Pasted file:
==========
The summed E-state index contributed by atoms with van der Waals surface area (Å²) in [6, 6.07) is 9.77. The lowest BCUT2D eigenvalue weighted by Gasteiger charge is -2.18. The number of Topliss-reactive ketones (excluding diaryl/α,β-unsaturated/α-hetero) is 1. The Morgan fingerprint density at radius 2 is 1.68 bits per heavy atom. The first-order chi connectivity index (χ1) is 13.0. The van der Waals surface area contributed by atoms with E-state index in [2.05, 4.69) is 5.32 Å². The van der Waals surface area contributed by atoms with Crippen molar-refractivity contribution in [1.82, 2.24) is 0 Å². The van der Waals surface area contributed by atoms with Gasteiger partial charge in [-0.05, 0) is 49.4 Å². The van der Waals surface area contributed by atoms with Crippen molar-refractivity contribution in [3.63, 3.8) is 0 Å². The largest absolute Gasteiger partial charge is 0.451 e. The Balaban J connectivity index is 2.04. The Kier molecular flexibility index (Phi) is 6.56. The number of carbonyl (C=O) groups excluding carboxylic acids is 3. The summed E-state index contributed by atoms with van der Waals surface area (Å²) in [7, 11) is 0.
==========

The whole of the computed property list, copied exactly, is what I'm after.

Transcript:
The summed E-state index contributed by atoms with van der Waals surface area (Å²) in [6, 6.07) is 9.77. The lowest BCUT2D eigenvalue weighted by Gasteiger charge is -2.18. The number of Topliss-reactive ketones (excluding diaryl/α,β-unsaturated/α-hetero) is 1. The Morgan fingerprint density at radius 2 is 1.68 bits per heavy atom. The first-order chi connectivity index (χ1) is 13.0. The van der Waals surface area contributed by atoms with E-state index in [2.05, 4.69) is 5.32 Å². The van der Waals surface area contributed by atoms with Crippen molar-refractivity contribution in [1.82, 2.24) is 0 Å². The van der Waals surface area contributed by atoms with Gasteiger partial charge in [-0.05, 0) is 49.4 Å². The van der Waals surface area contributed by atoms with Crippen molar-refractivity contribution in [3.63, 3.8) is 0 Å². The largest absolute Gasteiger partial charge is 0.451 e. The Balaban J connectivity index is 2.04. The Kier molecular flexibility index (Phi) is 6.56. The number of carbonyl (C=O) groups excluding carboxylic acids is 3. The summed E-state index contributed by atoms with van der Waals surface area (Å²) in [7, 11) is 0.